Most of these records were basement discoveries at my mum's, the two Lous and Moz and the Smiths I got from a garage sale outside town. Folks are selling stuff to make room for home offices, it seems, or they simply have to pay their bills. The Gong I bought at last year's first RSD day in August, but it wasn't RSD related. The left Phil C I got as a birthday present by a friend in the 80s. There is a card inside saying, "Hi old woman, Happy Birthday!" written in teenage balloon letters and not signed but I think I remember who that was.
The Morrissey 12" made me curious, it's really a minimalist luxury pressing, heavy weight and one can see all the space inbetween the grooves, that's how many ressources were made available for it. I wonder if it will have an effect on the sound quality, as this seems to be the secret behind the super sound of 12" singles. The 10" Smiths record in contrast and according to the theory should sound less powerful than the 12".

Meanwhile, I was listening to .....
c2.jpg


Berlin again. Yeah. I must say, I have grown very fond of this Lou album, especially the scratched b-side.
 
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That live Lou Reed record has my favorite version of Coney Island Baby.
Think I heard somewhere that Lou recorded that album with state-of-the-art
equipment so I'm kinda wonderin' if the sound quality is real good on vinyl.
 

born to mourn and yawn

Well-Known Member
That live Lou Reed record has my favorite version of Coney Island Baby.
Think I heard somewhere that Lou recorded that album with state-of-the-art
equipment so I'm kinda wonderin' if the sound quality is real good on vinyl.
Hey Turkey. I wanted to make sure that I can respond to ya inquiry properly, man, so I put on my headphones while listenin' to side C. And yeah, there is a difference to be noticed, not always though, mostly in the quiter parts, like at the beginning of songs, or when Lou is ramblin' on without much accompaniment on Wild Side. A spatial quality, not a far-reaching and soaring one, but a smaller and clear 3-dimensional room, that opens up around ya ears, and ya feel as if there is some space inbetween ya and the singer or musicians. So, the music is kinda taken out of ya ears and put around the head, if you know what I mean. This happens here and there, not always, and then it feels like a lil concert experience at home. It only works with them headphones on, not with them loudspeakers.

So, what'ya like in particular about that version of CIB?
My impression is that this is probably not his most inspired live performance, and maybe they had to add the binaural dummy head sound to counterbalance a rather, I think, unenergetic performance. Cursin' a lot doesn't help either. But I think Manfred Schunke (pron.: shoo'n'qué, not skunky) did a good job here, like on Street Hassle too.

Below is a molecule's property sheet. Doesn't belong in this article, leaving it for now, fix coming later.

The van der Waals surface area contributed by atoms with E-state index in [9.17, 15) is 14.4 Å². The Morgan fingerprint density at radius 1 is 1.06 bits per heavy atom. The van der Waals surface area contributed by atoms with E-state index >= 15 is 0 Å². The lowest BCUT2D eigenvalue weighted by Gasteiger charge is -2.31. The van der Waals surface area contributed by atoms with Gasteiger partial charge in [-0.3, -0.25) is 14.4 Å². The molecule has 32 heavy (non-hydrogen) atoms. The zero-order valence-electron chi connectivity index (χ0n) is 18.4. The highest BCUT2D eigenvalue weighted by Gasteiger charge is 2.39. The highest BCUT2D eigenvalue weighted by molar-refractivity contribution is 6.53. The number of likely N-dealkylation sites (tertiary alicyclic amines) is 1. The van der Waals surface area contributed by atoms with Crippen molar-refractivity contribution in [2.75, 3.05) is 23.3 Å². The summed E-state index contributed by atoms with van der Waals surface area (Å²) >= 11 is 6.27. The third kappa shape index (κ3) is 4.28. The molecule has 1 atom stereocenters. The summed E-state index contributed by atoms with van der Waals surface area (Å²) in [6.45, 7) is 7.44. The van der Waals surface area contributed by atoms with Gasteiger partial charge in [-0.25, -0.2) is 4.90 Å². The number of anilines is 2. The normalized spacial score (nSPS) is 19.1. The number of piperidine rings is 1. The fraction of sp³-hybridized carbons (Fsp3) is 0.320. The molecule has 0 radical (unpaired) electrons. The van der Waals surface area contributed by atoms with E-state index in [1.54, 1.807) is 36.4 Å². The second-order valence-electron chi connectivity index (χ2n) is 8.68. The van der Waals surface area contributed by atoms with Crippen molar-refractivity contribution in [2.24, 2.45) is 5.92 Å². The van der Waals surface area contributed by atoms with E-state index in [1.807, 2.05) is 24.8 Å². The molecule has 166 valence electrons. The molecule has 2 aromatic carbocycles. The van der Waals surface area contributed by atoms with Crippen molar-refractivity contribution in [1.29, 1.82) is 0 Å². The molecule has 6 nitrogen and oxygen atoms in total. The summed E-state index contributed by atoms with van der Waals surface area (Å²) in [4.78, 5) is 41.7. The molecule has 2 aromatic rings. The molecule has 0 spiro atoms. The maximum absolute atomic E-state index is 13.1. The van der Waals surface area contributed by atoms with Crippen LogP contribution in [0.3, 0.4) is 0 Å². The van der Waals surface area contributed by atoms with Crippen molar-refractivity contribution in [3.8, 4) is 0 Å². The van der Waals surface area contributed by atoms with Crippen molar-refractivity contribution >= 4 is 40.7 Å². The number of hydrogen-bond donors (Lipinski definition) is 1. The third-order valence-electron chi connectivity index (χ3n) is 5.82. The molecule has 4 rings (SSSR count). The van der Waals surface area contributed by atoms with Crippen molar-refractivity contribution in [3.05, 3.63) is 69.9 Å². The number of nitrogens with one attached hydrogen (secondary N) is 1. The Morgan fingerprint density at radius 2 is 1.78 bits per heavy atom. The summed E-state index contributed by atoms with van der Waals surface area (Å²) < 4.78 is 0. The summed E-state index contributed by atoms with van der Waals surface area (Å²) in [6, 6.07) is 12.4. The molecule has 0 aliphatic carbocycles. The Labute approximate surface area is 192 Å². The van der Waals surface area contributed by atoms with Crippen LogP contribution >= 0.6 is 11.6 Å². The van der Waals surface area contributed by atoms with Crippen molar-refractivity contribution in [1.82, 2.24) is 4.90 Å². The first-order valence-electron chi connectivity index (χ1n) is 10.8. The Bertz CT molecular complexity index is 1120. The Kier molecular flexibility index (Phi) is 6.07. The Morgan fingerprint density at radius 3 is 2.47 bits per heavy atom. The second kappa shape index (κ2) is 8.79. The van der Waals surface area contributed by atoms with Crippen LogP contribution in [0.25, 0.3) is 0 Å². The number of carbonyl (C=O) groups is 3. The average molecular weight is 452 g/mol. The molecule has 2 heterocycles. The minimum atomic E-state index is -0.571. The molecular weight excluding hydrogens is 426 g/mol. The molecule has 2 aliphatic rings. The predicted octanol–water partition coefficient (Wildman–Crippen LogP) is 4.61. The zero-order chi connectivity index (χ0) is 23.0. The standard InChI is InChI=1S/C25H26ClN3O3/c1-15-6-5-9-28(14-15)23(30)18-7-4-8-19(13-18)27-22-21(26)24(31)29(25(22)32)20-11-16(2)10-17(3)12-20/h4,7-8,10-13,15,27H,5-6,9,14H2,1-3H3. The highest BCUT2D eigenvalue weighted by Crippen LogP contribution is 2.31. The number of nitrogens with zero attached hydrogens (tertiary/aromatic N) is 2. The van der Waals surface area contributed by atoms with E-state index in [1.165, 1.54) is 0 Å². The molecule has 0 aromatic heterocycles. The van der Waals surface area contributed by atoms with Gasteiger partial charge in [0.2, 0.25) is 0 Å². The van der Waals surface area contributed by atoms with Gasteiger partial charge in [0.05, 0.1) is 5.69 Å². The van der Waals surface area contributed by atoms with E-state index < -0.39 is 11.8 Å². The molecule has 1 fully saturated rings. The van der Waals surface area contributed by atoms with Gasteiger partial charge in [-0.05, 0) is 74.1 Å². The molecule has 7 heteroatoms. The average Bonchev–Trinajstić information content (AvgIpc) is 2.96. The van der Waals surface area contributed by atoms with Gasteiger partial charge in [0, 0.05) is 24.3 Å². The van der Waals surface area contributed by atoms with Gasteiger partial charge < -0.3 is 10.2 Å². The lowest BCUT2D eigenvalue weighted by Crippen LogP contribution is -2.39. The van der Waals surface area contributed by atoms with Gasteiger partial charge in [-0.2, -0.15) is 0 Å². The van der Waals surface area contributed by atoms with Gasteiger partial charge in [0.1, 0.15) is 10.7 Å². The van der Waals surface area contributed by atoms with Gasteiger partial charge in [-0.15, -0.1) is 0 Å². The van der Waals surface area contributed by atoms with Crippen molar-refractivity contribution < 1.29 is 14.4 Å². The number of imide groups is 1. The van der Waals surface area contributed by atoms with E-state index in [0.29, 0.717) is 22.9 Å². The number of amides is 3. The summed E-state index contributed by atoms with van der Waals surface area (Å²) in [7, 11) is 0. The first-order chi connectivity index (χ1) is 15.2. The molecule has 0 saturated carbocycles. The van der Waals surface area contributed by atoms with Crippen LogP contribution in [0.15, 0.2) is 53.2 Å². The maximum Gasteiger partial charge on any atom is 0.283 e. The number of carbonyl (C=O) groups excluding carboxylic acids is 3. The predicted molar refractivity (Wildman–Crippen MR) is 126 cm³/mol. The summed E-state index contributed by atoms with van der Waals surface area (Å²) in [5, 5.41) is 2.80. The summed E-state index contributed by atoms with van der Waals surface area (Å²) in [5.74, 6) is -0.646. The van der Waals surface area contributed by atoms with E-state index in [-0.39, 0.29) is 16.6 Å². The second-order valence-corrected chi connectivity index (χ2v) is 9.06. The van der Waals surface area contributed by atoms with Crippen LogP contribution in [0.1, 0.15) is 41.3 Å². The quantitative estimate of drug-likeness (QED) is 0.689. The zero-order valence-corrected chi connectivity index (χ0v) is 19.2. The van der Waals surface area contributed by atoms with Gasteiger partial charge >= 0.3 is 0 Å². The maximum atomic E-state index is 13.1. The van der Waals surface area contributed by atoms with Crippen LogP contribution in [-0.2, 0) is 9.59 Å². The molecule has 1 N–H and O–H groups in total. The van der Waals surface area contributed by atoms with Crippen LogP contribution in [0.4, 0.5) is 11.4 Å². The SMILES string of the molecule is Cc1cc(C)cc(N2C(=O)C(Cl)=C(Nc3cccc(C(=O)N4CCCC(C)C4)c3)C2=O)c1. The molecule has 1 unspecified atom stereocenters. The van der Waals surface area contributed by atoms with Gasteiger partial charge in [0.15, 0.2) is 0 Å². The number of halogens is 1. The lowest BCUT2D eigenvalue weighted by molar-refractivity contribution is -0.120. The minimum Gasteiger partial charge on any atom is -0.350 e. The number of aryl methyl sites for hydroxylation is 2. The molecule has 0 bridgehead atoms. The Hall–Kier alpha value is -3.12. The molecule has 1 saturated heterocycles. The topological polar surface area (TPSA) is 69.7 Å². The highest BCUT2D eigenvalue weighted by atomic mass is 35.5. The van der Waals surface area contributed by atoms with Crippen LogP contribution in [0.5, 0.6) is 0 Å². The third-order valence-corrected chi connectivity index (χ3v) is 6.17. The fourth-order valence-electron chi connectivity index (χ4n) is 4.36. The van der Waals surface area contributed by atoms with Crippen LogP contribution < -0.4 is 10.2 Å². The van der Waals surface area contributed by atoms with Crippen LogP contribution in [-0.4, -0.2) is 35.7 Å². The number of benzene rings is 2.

born to mourn and yawn

Well-Known Member
The Johnny Cash record surprised me in a pleasant way.
d1.jpg


This is a budget pressing on the Contour label. It was purchased for 1.05 pounds somewhere in Ireland probably in the late 60s or early 70s. Keeping in mind that this record is most likely 50+ years old and shows signs of condensation and heat damage, the sound is still pretty good.
The compilation starts off with one of my fav Hank Williams songs, Cold Cold Heart, and it seems they wanted to draw a traditional line between the older generation of country stars and Johnny Cash. But I must say that I still prefer Lucinda Williams' cover of CCH, which can be found on a Hank Williams Tribute CD that I have here too, and Johnny Cash is featured on this tribute with "Last Night I dreamed about Mama" instead.

As to be expected, it is a manly compilation, a pithy succession of 2-minute songs, delivered one after the other in the snappy masculine Cash way.

 
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Hey Turkey. I wanted to make sure that I can respond to ya inquiry properly, man, so I put on my headphones while listenin' to side C. And yeah, there is a difference to be noticed, not always though, mostly in the quiter parts, like at the beginning of songs, or when Lou is ramblin' on without much accompaniment on Wild Side. A spatial quality, not a far-reaching and soaring one, but a smaller and clear 3-dimensional room, that opens up around ya ears, and ya feel as if there is some space inbetween ya and the singer or musicians. So, the music is kinda taken out of ya ears and put around the head, if you know what I mean. This happens here and there, not always, and then it feels like a lil concert experience at home. It only works with them headphones on, not with them loudspeakers.

So, what'ya like in particular about that version of CIB?
My impression is that this is probably not his most inspired live performance, and maybe they had to add the binaural dummy head sound to counterbalance a rather, I think, unenergetic performance. Cursin' a lot doesn't help either. But I think Manfred Schunke (pron.: shoo'n'qué, not skunky) did a good job here, like on Street Hassle too.

Likin' how Lou sings the whole first part of Coney Island Baby on the live record instead of
how he just talks it more on the studio version.
Some of them parts are great like "The strangest dude I ever knew..." "When ya all alone and
lonely..." "Hey Lou Reed, you'll never be a human bein'..." and then at the end when he says
"Sorry it took awhile." Haha.
The piano is great on this, especially when he starts poundin' the keys.
Some great background vocals on this thing too.
Guess it's one of my favorite Lou Reed songs.

Here's the part of the recording process I was thinkin' of:
"Live: Take No Prisoners was recorded during the series of albums where Reed employed the use of a
binaural recording setup, using a dummy head with microphones in each ear."
 

born to mourn and yawn

Well-Known Member
I have been listening to the A-Side of Lou Reed's "Sally Can't Dance" lately and also thoroughly.
t1.jpg


This is a 1974 UK stereo copy on the RCA Victor label. Not in best shape, the sound is pretty muffled, but actually, I find this quite conducive to my mind at the moment. Highly enjoyable A-side consisting of four songs.

Ride Sally Ride is a nice opener, bugle-intro and all, with poor Sally being gang-raped? The second song is Animal Language, my favorite on this side, as my cats and I can sing along in unison to this one. The third song, Baby Face, I find a bit boring musically. Too bluesy for my taste. New York Stars, number four, is a great song, and it kinda sounds different to the other three, clearer and more spacious. Not sure if this is material related or if they were experiencing with binaural sounds again.

t2.jpg


Here it is, all brushed and scrubbed. Will defo listen to it more often.